Borrell Warns EU Likely to Lose Player Status in Int’l Arena
By Staff, Agencies
European Union foreign policy chief Josep Borrell has voiced concern over Europe's diminishing role in the world, warning that there is a high likelihood of the EU losing its position as a full-fledged player in the international arena and becoming an object of world powers’ policy.
Borrell made the remarks in a Sunday blog post, stressing that the EU should work on strengthening both European and NATO security capacities in order to prevent the risk of losing its player status in international affairs.
"Europeans are at risk of becoming more and more an object and not a player in international affairs, reacting to other people's decisions, instead of driving and shaping events ourselves," Borrell said.
He went on to say the EU should avoid its usual tendency “to have an abstract, and frankly divisive, debate” on whether it should either strengthen Europe's own security capacities or do so in NATO, emphasizing that it clearly needs to do both.
Borrell further pointed to a multi-polar dynamic where actors like Russia and China are seeking to increase their sphere of influence, either regionally or globally.
He suggested that Europe can react to the geostrategic developments either by "burying its head in the sand" and remaining a regional actor, or find ways to become more proactive.
Elsewhere in his remarks, Borrell said the United States expects Europeans to carry a greater share of responsibility for their own and world’s security, adding that he plans to travel to Washington in the coming days to discuss these issues with US Secretary of State Antony Blinken.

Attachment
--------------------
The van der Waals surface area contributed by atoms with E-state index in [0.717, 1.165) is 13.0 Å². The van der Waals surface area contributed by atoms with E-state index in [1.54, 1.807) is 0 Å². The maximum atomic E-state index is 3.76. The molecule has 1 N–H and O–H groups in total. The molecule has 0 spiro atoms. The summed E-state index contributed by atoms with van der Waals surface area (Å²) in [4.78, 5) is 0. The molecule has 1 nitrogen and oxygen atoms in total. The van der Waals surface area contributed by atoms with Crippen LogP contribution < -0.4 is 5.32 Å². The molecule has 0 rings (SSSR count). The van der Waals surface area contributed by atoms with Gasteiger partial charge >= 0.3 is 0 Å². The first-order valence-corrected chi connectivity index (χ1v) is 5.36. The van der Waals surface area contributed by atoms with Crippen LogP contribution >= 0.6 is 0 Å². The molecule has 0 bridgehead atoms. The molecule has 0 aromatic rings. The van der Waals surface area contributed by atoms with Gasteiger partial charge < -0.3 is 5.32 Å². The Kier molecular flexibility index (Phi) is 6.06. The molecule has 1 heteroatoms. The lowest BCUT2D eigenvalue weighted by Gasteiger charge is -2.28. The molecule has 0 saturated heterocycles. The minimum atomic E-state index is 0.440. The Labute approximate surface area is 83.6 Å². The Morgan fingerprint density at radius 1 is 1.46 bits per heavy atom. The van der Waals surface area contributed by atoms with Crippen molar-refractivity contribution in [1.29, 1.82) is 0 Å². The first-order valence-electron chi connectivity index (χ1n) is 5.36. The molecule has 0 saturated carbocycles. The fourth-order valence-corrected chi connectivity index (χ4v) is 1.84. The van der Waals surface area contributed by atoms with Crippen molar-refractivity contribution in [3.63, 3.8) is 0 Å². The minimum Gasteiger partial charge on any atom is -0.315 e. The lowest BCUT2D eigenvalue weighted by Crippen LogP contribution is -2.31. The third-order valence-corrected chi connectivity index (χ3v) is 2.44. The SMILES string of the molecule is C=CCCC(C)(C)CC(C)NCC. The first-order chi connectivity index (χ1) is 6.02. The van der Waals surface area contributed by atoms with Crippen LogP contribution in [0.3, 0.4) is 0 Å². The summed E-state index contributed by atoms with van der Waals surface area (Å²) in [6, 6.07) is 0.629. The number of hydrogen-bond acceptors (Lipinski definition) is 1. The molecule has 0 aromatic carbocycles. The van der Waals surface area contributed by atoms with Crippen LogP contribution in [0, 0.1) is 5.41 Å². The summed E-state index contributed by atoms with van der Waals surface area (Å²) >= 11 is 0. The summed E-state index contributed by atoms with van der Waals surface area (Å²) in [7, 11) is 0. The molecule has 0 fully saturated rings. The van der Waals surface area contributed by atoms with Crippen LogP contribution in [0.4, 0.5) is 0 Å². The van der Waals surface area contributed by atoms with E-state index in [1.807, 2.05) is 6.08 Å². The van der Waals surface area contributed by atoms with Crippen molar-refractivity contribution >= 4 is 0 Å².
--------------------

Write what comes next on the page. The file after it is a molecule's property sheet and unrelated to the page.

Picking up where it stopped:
He also noted that the EU's new Strategic Compass plan, which will lay out Europe's security and defense strategy until 2030, will be drafted before the end of this year.
The latest development comes as top EU officials have branded as a “wake-up call” the recent decision by the United States and Britain to exclude France from a $40-billion agreement to supply conventional submarines to Australia.
French and German ministers have also said that the Western decision to strip France of the submarine supply contract was a stark reminder the EU must bolster its capacity to act independently.
Back in September, the US, Britain, and Australia established a security alliance – dubbed AUKUS – for the Indo-Pacific to protect what they called their shared interests and help Australia acquire American nuclear-powered submarines.
The new security pact effectively scuttled a previous $40 billion deal between France and Australia that was signed to supply French-designed conventional diesel-electric submarines to the Australians.
Under AUKUS, the three countries have agreed to enhance the development of joint capabilities and technology sharing and foster deeper integration of security and defense-related science, technology, industrial bases, and supply chains.
Borrell has already said the AUKUS alliance carries significant implications for the future of EU relations with Washington.